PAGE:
Targeted sanctions are needed. We must avoid broad sanctions that make life for ordinary people more difficult, and we should not talk about the isolation of Myanmar—just isolation of the illegal regime. We need sanctions not just against the generals individually, as Britain has introduced, which have symbolic value but amount to little more than a vacation ban on people who don’t tend to come to the United Kingdom on vacation anyway. Instead, we should sanction military-owned enterprises, hitting the generals in their pockets. The United States has led the way by freezing $1 billion in the Federal Reserve Bank before the junta could move the funds.
A global arms embargo. There will be countries—China and Russia, notably—that won’t support this. But as many countries as possible should sign up to it, and thereby expose and embarrass those who don’t.
A coordinated diplomatic effort. The U.N. secretary general, António Guterres, should lead a high-level delegation to Myanmar, if possible, or at least to the region, to exert maximum diplomatic pressure on the military to stand down; to release the democratically elected leaders of Myanmar, including Aung San Suu Kyi; to recognize the election results; and to begin a dialogue with its opponents. The Association of South-East Asian Nations, ASEAN, must step up its efforts in this regard too.
Humanitarian aid to Myanmar—but not through the regime. The military blocks access to the ethnic states, so the international community should deliver aid cross-border, via reputable and experienced nongovernmental organizations. Support should also be given to the civil disobedience movement, to ensure that—even as they forego salaries or lose access to bank accounts—they have shelter, food and medicines to survive.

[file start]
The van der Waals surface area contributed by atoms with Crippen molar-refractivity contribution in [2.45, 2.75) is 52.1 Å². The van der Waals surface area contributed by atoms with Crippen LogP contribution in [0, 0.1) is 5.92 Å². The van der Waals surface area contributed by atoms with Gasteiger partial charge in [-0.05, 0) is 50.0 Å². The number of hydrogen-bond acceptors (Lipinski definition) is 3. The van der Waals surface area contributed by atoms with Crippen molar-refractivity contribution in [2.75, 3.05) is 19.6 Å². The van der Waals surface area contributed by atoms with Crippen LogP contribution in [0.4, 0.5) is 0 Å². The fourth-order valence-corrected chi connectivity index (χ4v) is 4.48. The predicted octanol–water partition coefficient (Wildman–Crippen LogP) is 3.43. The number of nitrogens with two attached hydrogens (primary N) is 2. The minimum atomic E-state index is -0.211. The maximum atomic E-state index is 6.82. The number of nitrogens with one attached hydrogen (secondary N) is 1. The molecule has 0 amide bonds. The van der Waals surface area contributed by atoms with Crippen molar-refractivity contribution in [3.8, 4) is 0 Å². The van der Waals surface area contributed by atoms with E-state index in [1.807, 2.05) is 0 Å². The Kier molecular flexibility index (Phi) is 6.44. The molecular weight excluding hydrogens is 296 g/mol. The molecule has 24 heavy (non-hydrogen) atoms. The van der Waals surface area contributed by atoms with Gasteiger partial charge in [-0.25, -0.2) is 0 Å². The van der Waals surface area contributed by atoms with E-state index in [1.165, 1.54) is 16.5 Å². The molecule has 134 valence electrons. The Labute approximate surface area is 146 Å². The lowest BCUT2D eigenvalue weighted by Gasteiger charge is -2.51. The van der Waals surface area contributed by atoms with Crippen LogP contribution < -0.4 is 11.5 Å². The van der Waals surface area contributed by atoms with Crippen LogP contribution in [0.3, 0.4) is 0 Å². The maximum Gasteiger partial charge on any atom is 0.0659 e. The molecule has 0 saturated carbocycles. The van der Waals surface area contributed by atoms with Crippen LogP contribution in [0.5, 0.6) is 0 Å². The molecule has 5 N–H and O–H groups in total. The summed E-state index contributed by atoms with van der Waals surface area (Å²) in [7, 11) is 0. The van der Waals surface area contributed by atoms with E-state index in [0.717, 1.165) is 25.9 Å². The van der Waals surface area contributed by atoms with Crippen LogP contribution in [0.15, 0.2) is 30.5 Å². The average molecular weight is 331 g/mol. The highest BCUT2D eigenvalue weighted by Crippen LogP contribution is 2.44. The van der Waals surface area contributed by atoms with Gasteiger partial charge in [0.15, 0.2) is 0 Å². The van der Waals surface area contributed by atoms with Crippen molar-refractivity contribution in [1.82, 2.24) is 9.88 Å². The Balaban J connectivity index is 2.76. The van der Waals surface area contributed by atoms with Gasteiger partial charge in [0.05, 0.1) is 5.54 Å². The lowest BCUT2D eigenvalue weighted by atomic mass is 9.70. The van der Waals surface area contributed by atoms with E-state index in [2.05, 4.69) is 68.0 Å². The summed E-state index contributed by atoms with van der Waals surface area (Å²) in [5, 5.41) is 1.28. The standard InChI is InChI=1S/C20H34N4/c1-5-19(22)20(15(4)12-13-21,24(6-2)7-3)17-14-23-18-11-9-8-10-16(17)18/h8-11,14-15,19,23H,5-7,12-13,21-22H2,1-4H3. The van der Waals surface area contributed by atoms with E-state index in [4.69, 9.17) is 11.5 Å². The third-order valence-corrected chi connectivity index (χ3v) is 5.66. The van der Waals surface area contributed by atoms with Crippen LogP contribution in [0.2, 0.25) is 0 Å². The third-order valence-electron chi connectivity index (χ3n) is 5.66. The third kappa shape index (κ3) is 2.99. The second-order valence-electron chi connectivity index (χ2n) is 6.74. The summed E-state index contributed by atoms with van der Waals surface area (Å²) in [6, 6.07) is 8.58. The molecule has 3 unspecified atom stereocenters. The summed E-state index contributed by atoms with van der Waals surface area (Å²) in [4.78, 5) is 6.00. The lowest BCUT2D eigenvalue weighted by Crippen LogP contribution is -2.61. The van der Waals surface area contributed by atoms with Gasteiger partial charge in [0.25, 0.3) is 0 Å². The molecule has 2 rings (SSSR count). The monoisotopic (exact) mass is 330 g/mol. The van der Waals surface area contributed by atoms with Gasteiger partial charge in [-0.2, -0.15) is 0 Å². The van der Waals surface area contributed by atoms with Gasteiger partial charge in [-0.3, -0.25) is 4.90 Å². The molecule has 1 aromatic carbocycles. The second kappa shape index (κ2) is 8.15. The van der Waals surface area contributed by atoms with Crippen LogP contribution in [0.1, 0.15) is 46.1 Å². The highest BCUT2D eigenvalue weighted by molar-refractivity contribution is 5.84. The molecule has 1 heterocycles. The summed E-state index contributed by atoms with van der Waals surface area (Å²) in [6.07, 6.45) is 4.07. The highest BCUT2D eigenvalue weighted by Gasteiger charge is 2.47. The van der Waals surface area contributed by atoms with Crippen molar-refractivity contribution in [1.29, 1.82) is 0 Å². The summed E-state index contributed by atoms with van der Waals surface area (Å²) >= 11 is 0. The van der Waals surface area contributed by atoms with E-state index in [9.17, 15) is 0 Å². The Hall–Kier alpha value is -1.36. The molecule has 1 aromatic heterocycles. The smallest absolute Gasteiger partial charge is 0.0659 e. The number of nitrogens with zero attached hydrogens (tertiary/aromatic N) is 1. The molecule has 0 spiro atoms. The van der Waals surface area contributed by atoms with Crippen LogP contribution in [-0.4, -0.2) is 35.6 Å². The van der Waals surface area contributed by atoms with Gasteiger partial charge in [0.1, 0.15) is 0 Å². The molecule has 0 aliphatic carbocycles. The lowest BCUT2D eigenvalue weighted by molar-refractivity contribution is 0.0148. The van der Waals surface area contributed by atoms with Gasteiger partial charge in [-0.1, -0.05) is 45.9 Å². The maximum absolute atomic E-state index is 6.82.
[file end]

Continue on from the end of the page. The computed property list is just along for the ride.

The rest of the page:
Accountability. The international community should support criminal cases against Min Aung Hlaing. Critics will say that this will frighten the generals into taking an even harder line, and that is a risk. But the threat must be there, accompanied by diplomatic efforts to offer the generals a way out. Justice and accountability, though, are different from retribution or revenge, and that distinction should be understood.
Ultimately, this coup needs to be seen by the world for what it is: not just an appalling assault on the people of Myanmar, but a threat to international peace. If we fail to act with more than just rhetoric, if we allow Min Aung Hlaing to do this with impunity, it encourages every potential tyrant in the world to usurp the will of the people, further undermining the international rules-based order.
For the people of Myanmar, and for our own interests, we have a responsibility to protect.
Benedict Rogers—author of three books on Myanmar, including Burma: A Nation at the Crossroads—is the co-founder and chief executive of Hong Kong Watch and a senior analyst for East Asia at the international human rights organisation CSW.